Congress approved an appropriations bill on Dec. 18 to fund the government through 2016, but failed to include a measure that would have restored postal service standards to their pre-January 2015 levels.
The primary purpose of an appropriations bill is to fund the government, but budget bills are often amended to include policy provisions, also known as “riders.” Congressional Republicans added several riders to the spending bill, including a measure lifting a ban on oil exports and a rule repealing country-of-origin meat labeling.
What the bill fails to address, however, is America’s growing epidemic of delayed mail.
Since the Postal Service cut service standards in January 2015, America’s once prompt mail delivery has fallen off a cliff. Citizens and businesses alike are feeling the sting as bill payments, medicine, newspapers and absentee ballots have been significantly delayed.
Even the Postal Service’s own performance data shows the same sad truth. Degrading service standards has virtually eliminated overnight mail delivery and has resulted in a dramatic increase in delays to America’s mail.
The U.S. Government Accountability Office (GAO), the Postal Regulatory Commission (PRC) and the USPS Office of Inspector General have all raised serious concerns about the negative impact on postal customers and on postal revenue.
Congress’s failure to include language in the appropriations bill to ensure prompt reliable mail service threatens the future of America’s public Postal Service and is a dereliction of its duty to the American people.
Taking a Stand
Over the course of the year, many in Congress have taken a stand against delayed mail.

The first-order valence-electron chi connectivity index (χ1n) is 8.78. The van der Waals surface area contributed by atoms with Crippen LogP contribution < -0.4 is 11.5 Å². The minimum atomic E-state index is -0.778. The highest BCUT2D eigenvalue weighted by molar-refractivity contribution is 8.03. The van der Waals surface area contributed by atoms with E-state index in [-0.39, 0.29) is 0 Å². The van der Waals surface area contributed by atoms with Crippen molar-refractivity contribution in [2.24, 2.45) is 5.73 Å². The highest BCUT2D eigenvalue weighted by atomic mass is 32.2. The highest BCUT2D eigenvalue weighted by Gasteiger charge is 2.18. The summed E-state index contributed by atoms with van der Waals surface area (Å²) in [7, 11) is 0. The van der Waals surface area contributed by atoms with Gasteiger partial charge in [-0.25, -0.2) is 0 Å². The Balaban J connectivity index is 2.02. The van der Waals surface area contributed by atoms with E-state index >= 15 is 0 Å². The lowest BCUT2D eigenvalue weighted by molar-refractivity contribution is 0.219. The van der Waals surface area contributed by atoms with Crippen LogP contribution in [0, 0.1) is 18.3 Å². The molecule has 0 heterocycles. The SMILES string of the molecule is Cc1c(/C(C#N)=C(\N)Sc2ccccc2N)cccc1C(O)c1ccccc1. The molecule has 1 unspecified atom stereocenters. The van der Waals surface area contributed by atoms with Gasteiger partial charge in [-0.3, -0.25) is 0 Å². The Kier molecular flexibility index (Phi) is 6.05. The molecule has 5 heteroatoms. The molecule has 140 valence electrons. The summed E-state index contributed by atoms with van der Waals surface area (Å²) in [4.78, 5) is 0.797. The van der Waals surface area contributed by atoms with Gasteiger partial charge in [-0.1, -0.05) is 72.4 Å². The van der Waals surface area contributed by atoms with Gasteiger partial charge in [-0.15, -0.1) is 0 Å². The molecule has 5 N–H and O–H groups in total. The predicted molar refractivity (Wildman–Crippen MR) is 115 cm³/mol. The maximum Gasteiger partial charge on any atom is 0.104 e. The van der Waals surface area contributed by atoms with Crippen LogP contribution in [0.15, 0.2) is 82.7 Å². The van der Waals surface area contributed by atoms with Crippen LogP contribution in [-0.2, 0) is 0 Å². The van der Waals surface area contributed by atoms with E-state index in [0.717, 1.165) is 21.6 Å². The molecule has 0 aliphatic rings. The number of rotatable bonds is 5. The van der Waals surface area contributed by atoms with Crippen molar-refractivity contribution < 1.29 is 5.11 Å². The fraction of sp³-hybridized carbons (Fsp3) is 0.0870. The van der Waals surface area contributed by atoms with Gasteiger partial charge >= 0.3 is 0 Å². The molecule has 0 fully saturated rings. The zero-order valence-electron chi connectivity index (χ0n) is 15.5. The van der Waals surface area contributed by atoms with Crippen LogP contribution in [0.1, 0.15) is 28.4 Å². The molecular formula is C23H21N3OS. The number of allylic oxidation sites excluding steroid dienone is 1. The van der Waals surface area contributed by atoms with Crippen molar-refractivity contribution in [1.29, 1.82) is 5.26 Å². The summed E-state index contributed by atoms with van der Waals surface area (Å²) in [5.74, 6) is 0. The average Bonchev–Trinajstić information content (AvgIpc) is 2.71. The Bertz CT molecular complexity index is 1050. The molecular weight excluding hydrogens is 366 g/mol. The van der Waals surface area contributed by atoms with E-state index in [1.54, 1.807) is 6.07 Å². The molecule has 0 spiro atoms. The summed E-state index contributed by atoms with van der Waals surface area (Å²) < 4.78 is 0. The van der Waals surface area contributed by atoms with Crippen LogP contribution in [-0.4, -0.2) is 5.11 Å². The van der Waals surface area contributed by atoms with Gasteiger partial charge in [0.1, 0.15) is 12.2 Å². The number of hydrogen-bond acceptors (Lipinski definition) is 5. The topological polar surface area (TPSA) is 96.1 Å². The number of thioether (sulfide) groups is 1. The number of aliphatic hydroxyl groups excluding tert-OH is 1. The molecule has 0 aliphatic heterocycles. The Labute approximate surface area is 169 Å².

By a vote of 85-11 in April, the Senate approved a non-binding resolution by Sen. Bernie Sanders (I-VT) that called for a halt to the closure of mail processing plants, restoration of overnight mail standards, and protection of rural services.
A majority of House members – 226 representatives –co-sponsored House Resolution 54, which calls on the Postal Service to restore overnight mail standards. The non-binding resolution, which was introduced by Rep. David McKinley (R-WV) and Rep. Paul Tonko (D-NY), enjoys bipartisan support. The House Appropriations Committee approved a bipartisan amendment to the bill that would have restored the mail service standards that were in effect before the January 2015 cuts. When drafting the final bill, however, congressional leaders failed to include it.
Some opponents in the Senate took the position that restoring service standards would cost the government $300 million and that money was not available.
That is simply not correct. The House Budget Committee did not count restoring USPS service standards toward appropriation bill allocations because the Postal Service is “off budget,” and by Congress’s own budget bill instructions, off-budget items do not count towards appropriation bill allocations. Not only is the USPS off budget, it is self-funding. The almost $70 billion used to operate the USPS comes from selling stamps – not tax money.
Rep. Nita Lowey (D- NY) and Rep. Jose E. Serrano (D-NY) authored this dissenting view: “A rare bright spot in the mark-up was an amendment offered by Rep. Chaka Fattah (D-PA) requiring the United States Postal Service to maintain and comply with July 2012 service standards for First Class Mail and periodicals. It passed with bipartisan support. The amendment requires the Postal Service to restore the service standards that were in place before it degraded mail delivery standards by virtually eliminating overnight delivery of First-Class mail on January 5th of this year. Our constituents deserve a Postal Service that works, and delayed mail harms businesses, rural America, and our economy.”
Slowing down the mail in a fast paced world is a disastrous plan for the USPS.
While Congress failed to act, the drive to keep the “service” in the Postal Service continues unabated. The growing complaints from individuals and businesses about the damaging effects of delayed mail will continue to be heard. In the ongoing effort to undo the Postal Service’s wrong-headed cuts, the activism of APWU members, retirees, Auxiliary, and allies have been outstanding. The APWU will continue to work with our allies and all members of Congress who want a robust Postal Service that provides prompt reliable mail service for all Americans.